Paul L. Caron

Tuesday, August 12, 2014

Kinder Morgan Abandons MLP Structure It Pioneered, Sticking Investors With Big Tax Bill

New York Times, Kinder Morgan’s Reorganization Puts Master Limited Partnerships in Question, by David Gelles:

KinderWhat happens when the pioneer of an industry abandons its own legacy?

When Kinder Morgan announced on Sunday that it was consolidating its four related pipeline companies into one, executives and bankers from Houston to New York, particularly those in the merger and energy sectors, were stunned.

With the move, Kinder Morgan, a $100 billion empire that transports much of America’s oil and natural gas, was abandoning the master limited partnership structure it helped popularize. Largely because of Kinder Morgan’s success, the partnerships have become increasingly popular for energy companies. The structure allows them to pass all profits along to their investors as dividends, and pay no corporate taxes (though the investors are subject to taxes on the distributions).

But now, with Kinder Morgan restructuring as a traditional corporation, questions have emerged about what will happen to the many other master limited partnerships. If Kinder Morgan no longer wants to be one, does the structure still make sense for other companies?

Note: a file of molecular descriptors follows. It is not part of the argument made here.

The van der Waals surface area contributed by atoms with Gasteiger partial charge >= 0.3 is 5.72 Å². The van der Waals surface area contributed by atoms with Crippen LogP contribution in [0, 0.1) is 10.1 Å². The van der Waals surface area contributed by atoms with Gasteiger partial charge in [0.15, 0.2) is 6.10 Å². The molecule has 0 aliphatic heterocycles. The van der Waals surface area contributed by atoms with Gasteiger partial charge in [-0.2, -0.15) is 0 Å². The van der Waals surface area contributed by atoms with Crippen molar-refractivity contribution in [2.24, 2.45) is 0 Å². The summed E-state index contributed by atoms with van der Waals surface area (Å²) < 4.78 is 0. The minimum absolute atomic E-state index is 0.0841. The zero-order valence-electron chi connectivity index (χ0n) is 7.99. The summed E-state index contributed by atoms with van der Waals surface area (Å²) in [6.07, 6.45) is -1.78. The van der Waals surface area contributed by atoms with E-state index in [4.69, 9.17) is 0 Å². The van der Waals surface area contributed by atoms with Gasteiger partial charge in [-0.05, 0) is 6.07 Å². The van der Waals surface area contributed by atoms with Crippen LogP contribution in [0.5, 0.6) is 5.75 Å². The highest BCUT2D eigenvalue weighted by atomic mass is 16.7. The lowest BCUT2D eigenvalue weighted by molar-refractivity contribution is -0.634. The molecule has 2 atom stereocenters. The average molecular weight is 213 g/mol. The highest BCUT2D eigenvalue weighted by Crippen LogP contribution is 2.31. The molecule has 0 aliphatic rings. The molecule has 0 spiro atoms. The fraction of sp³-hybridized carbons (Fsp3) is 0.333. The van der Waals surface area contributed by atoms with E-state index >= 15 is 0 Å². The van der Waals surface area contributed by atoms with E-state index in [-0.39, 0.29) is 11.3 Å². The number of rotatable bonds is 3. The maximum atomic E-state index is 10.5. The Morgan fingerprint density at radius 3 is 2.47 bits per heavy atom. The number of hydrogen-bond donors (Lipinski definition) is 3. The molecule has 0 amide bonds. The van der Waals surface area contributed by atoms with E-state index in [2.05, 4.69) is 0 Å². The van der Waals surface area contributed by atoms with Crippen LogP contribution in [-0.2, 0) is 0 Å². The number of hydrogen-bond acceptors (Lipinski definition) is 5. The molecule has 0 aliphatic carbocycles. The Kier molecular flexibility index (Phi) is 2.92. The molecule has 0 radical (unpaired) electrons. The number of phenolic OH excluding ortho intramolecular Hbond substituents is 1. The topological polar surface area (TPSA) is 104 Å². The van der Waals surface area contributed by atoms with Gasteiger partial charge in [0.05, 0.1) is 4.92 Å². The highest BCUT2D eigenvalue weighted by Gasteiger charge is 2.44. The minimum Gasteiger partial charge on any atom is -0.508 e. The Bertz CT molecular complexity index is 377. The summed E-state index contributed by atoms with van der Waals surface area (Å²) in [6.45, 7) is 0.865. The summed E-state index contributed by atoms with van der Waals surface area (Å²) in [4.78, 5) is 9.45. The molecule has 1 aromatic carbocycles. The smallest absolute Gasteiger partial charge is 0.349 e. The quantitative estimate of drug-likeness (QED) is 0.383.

Adding to the sense of uncertainty was the Treasury Department, which said on Monday that it was examining whether the partnerships were depriving the government of needed tax revenue. Although the partnerships have mostly managed to fly under the radar, the renewed focus on the corporate tax code and its loopholes is putting the structure under new scrutiny.

Despite the move by Kinder Morgan, and saber-rattling from Washington, master limited partnerships are for the most part seen as safe for now.

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To me, if you buy a hat and later the seller takes back the hat and you HAVE to accept a pair of pants instead, that's not right. Even if it's a GREAT pair of pants and the seller throws in a couple bucks to boot, what you wanted was a hat.

Likewise, when you think you have bought a tax efficient MLP and then find out it's turning into something completely different that's taxable, this seems like it shouldn't be legal, in my opinion.

I could be wrong, but someday I expect the Securities and Exchange commission to delve into this new territory and tighten the rules.

All that being said, I think the merger is great news for most and they should be celebrating, but bad news if you're in a higher tax bracket and need just tax exempt income, so they are sighing and groaning.

Posted by: Gentle Ben | Aug 13, 2014 11:30:06 AM